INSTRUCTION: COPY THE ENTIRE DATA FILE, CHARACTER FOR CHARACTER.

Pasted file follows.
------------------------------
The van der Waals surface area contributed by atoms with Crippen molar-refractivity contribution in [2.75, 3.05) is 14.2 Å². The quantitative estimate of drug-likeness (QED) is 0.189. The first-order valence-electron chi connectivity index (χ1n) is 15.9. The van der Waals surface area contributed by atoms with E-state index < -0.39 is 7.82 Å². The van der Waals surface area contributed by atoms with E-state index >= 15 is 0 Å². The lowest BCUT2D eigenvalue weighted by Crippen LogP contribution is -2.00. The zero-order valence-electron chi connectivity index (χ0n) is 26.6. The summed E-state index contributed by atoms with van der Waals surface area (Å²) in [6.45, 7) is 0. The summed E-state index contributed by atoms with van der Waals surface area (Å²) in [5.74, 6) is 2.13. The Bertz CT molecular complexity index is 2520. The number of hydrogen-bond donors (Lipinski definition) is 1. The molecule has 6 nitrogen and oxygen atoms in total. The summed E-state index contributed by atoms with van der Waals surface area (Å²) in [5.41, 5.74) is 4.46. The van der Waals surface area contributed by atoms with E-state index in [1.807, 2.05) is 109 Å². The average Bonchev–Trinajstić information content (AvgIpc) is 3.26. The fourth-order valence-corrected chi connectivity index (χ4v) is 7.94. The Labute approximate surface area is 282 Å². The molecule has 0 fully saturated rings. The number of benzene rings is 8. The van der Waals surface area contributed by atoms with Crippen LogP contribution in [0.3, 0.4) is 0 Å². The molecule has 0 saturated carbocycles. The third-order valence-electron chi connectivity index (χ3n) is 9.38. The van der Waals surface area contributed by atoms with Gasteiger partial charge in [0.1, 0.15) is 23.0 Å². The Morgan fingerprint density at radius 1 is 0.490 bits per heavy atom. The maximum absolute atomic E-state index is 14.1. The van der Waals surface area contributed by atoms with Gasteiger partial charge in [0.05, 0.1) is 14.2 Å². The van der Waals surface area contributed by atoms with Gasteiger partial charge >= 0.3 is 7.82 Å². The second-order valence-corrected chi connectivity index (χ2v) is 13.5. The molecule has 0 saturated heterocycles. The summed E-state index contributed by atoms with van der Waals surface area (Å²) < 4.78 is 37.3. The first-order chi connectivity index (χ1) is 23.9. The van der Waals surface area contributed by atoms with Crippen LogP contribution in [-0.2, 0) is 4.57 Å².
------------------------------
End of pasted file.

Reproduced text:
The van der Waals surface area contributed by atoms with Crippen molar-refractivity contribution in [2.75, 3.05) is 14.2 Å². The quantitative estimate of drug-likeness (QED) is 0.189. The first-order valence-electron chi connectivity index (χ1n) is 15.9. The van der Waals surface area contributed by atoms with E-state index < -0.39 is 7.82 Å². The van der Waals surface area contributed by atoms with E-state index >= 15 is 0 Å². The lowest BCUT2D eigenvalue weighted by Crippen LogP contribution is -2.00. The zero-order valence-electron chi connectivity index (χ0n) is 26.6. The summed E-state index contributed by atoms with van der Waals surface area (Å²) in [6.45, 7) is 0. The summed E-state index contributed by atoms with van der Waals surface area (Å²) in [5.74, 6) is 2.13. The Bertz CT molecular complexity index is 2520. The number of hydrogen-bond donors (Lipinski definition) is 1. The molecule has 6 nitrogen and oxygen atoms in total. The summed E-state index contributed by atoms with van der Waals surface area (Å²) in [5.41, 5.74) is 4.46. The van der Waals surface area contributed by atoms with E-state index in [1.807, 2.05) is 109 Å². The average Bonchev–Trinajstić information content (AvgIpc) is 3.26. The fourth-order valence-corrected chi connectivity index (χ4v) is 7.94. The Labute approximate surface area is 282 Å². The molecule has 0 fully saturated rings. The number of benzene rings is 8. The van der Waals surface area contributed by atoms with Crippen LogP contribution in [0.3, 0.4) is 0 Å². The molecule has 0 saturated carbocycles. The third-order valence-electron chi connectivity index (χ3n) is 9.38. The van der Waals surface area contributed by atoms with Gasteiger partial charge in [0.1, 0.15) is 23.0 Å². The Morgan fingerprint density at radius 1 is 0.490 bits per heavy atom. The maximum absolute atomic E-state index is 14.1. The van der Waals surface area contributed by atoms with Gasteiger partial charge in [0.05, 0.1) is 14.2 Å². The van der Waals surface area contributed by atoms with Gasteiger partial charge >= 0.3 is 7.82 Å². The second-order valence-corrected chi connectivity index (χ2v) is 13.5. The molecule has 0 saturated heterocycles. The summed E-state index contributed by atoms with van der Waals surface area (Å²) < 4.78 is 37.3. The first-order chi connectivity index (χ1) is 23.9. The van der Waals surface area contributed by atoms with Crippen LogP contribution in [-0.2, 0) is 4.57 Å².